16. March 2023

Resource-friendly methanol production

With new procedures, Marek Chęciński wants to considerably improve the climate footprint in the production of the chemical

Marek Chęciński © WISTA Management GmbH
Marek Chęciński in front of a high-pressure autoclave for the development of new efficient catalysts © WISTA Management GmbH

Methanol’s carbon footprint is abysmal. Marek Chęciński has now developed a procedure for producing this important substance in a more resource-efficient way. A pilot plant is currently being built in Adlershof, and larger ones could soon follow – on the coast, for example.

Methanol is seen as a viable option for making certain industries more climate-friendly and better for the environment, including the carbon-based chemical industry or sectors that are hard to electrify like heavy goods transportation. More than anyone else, the shipping industry is bent on moving away from heavy fossil fuel oils since their combustion produces many pollutants, including oxidised soot, nitrogen and sulphur oxides. Due to the long distances, battery-powered propulsion is inconvenient and shipowners are increasingly focusing their hopes on methanol. However, methanol, too, often comes from fossil resources, so getting it from “green sources” would be a considerable improvement.

The chemist Marek Chęciński aims at contributing to this. For years, he has been using computers to develop his idea of producing more resource-saving methanol. He did so with his company CreativeQuantum GmbH and in research collaborations with C1 Green Chemicals AG, a company he founded specifically to help commercialisation, which is now building a pilot plant in Adlershof. The aim here is to demonstrate that the procedure can be economically viable on an industrial scale. Soon, he hopes, industrial plants will follow, for example on the coast.

“Our concept differs enormously from the standard procedure before,” says the entrepreneur. This used catalysts made of copper and zinc and had to meet certain demands to get the reaction going at all, including a temperature of 280 degrees Celsius and a pressure of 80 bar. Still, one run-through only managed to transform around 10 percent of the synthesis gas into methanol. Based on managenese, the new catalyst developed by Chęciński and his team requires only 130 degrees, less than 40 bar, and achieves almost full conversion in one go. “This saves a lot of raw material and energy.” Moreover: Instead of extracting synthesis gas from natural gas or coal gasification, it is planned to obtain it from waste sources such as organic waste, sewage sludge, or plastic waste.

Hydrogen, which is also required for the reaction, should also be “green”, i.e., gleaned from renewable energy sources. “Coastal regions with lots of wind and agricultural production would be a great location for production,” says Chęciński. He thinks of more than ships when it comes to propulsion with climate-friendly methanol. The gas is an important basic chemical for things like plastics. “If we are successful in producing green methanol at an industrial scale, many processes could be converted to it and the industry’s carbon footprint would be significantly improved.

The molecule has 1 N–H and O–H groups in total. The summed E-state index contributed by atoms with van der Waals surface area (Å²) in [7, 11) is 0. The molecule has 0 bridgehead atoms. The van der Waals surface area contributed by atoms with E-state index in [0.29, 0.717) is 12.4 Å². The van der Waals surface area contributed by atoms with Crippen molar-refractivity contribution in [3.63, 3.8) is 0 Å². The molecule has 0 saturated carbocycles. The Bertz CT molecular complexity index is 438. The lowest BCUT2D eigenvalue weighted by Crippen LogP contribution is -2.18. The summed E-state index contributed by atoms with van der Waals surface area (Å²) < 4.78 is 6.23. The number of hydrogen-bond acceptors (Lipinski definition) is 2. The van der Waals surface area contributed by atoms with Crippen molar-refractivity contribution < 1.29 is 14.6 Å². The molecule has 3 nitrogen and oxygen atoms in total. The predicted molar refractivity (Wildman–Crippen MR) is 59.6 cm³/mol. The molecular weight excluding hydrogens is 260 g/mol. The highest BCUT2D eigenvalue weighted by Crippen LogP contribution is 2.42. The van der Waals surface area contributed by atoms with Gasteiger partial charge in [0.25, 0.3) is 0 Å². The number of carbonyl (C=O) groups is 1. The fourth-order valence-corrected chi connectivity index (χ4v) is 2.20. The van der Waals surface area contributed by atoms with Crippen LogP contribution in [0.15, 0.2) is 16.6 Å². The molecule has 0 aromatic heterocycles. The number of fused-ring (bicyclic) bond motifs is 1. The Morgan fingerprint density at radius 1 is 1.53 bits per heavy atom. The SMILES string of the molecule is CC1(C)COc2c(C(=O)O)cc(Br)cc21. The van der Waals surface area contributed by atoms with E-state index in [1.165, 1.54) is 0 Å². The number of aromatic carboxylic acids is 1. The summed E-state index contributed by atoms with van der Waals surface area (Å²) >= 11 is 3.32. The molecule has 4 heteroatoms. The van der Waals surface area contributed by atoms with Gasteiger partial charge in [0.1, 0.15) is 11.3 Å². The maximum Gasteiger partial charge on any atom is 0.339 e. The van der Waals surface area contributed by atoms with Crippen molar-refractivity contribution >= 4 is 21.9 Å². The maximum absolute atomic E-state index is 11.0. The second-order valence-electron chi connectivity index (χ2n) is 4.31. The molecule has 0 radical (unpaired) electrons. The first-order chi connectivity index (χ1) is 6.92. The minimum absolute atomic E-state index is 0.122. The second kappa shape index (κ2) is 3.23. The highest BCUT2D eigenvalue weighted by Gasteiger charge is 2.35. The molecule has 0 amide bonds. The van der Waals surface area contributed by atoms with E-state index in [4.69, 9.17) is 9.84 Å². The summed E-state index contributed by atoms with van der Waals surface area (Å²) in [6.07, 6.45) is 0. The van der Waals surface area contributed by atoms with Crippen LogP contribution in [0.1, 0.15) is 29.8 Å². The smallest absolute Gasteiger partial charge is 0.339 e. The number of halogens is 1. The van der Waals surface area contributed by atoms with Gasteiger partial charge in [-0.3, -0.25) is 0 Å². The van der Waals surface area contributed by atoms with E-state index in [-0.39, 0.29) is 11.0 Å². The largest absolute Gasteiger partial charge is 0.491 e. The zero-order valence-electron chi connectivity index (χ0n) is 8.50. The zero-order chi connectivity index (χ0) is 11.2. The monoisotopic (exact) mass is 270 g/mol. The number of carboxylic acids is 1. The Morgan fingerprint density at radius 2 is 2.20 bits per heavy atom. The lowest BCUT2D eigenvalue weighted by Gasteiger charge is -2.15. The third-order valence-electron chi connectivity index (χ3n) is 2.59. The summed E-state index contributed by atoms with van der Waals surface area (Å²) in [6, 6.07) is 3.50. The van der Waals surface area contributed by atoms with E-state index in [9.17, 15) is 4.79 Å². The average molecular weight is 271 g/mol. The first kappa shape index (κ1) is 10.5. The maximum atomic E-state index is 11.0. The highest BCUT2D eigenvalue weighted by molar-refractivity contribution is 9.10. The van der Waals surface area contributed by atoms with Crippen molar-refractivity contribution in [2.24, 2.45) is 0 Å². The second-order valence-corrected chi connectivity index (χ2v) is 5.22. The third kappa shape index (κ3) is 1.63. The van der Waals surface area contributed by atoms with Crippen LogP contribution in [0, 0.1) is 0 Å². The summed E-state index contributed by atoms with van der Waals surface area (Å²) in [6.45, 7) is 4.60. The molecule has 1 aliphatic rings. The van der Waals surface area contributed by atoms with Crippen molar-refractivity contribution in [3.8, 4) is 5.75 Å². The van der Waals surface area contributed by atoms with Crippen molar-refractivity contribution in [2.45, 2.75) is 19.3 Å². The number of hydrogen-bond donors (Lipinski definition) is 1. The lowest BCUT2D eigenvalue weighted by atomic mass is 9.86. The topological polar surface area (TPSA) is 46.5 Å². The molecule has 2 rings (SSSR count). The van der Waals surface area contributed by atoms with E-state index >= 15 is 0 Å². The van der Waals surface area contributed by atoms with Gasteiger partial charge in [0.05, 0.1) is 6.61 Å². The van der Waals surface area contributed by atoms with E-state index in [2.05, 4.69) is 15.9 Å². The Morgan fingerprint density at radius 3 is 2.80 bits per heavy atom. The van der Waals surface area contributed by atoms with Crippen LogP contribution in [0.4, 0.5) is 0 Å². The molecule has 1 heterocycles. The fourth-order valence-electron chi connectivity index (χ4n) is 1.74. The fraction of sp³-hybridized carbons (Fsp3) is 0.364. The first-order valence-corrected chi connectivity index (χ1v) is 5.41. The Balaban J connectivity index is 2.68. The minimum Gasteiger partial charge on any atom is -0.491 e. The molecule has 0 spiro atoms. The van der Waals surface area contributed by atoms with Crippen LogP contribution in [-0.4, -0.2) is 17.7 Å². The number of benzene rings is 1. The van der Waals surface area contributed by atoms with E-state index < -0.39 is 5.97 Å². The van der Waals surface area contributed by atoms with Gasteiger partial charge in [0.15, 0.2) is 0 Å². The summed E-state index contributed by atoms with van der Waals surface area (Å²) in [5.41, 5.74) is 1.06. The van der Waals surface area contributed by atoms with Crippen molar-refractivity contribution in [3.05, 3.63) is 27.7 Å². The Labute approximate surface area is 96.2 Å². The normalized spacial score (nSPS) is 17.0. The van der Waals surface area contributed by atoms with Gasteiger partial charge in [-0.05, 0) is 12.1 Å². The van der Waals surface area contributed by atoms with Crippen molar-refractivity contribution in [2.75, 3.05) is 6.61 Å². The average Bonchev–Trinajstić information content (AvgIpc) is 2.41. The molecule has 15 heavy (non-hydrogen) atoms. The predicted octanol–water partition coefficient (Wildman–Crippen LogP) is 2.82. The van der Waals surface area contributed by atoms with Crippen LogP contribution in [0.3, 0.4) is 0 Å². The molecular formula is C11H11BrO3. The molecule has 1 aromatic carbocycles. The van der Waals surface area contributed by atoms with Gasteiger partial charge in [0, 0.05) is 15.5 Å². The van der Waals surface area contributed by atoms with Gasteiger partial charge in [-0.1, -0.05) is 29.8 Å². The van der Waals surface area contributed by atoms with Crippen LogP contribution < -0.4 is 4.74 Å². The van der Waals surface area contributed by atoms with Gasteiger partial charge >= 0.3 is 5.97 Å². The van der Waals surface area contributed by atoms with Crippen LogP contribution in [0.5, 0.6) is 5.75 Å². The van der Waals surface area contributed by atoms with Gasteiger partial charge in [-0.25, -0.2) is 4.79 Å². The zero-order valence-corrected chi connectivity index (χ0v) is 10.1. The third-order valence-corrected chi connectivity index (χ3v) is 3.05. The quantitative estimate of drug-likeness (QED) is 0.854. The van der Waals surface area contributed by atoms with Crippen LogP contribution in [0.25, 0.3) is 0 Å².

When speaking to him, it is clear that he is driven by a vision. But it’s more than that: He has already taken several important steps, and more are likely to follow. This can also be measured by the many millions of venture capital that C1 Green Chemicals AG has procured as well as the recruitment of Jürgen Hambrecht, former head of the industry leader BASF, for its supervisory board. Only a few days prior, it became public that the shipping company Maersk is also investing in C1.

“Of course, large chemical corporations were also investigating how to improve methanol production,” says Chęciński, and adds with a chuckle: “But we in Adlershof were the ones that made it happen.” By going down a new path. Instead of carrying out many costly experiments in laboratories, CreativeQuantum – which Chęciński founded in Adlershof 15 years ago – started using computer simulations to identify the most promising reactions and the catalyst properties required for them. In doing so, he was able to convince and commission the Leibniz Institute for Catalysis, where he previously completed his PhD, to conduct the real-life experiments. This was followed by a joint research project and the filing of a patent.

“It was clear: We are on the right path,” says the scientist. What was also clear was that the next steps were to be big and expensive and would require additional experts. For that reason, he founded C1 Green Chemicals AG, an incorporated company. The Green Chemicals partis self-explanatory, but C1 stands for the carbon atom in methanol (CH3OH). It already has a dozen employees with many more to follow.

While the methanol pilot plant will be based in Adlershof, the company is also working on a mobile version in order to test various raw materials at their respective points of origin. This year marks the 100th anniversary of commercial methanol production. “That was a huge breakthrough back then,” says Chęciński. “Now it’s time to switch to a more resource-saving and sustainable procedure.”

Ralf Nestler for Adlershof Journal


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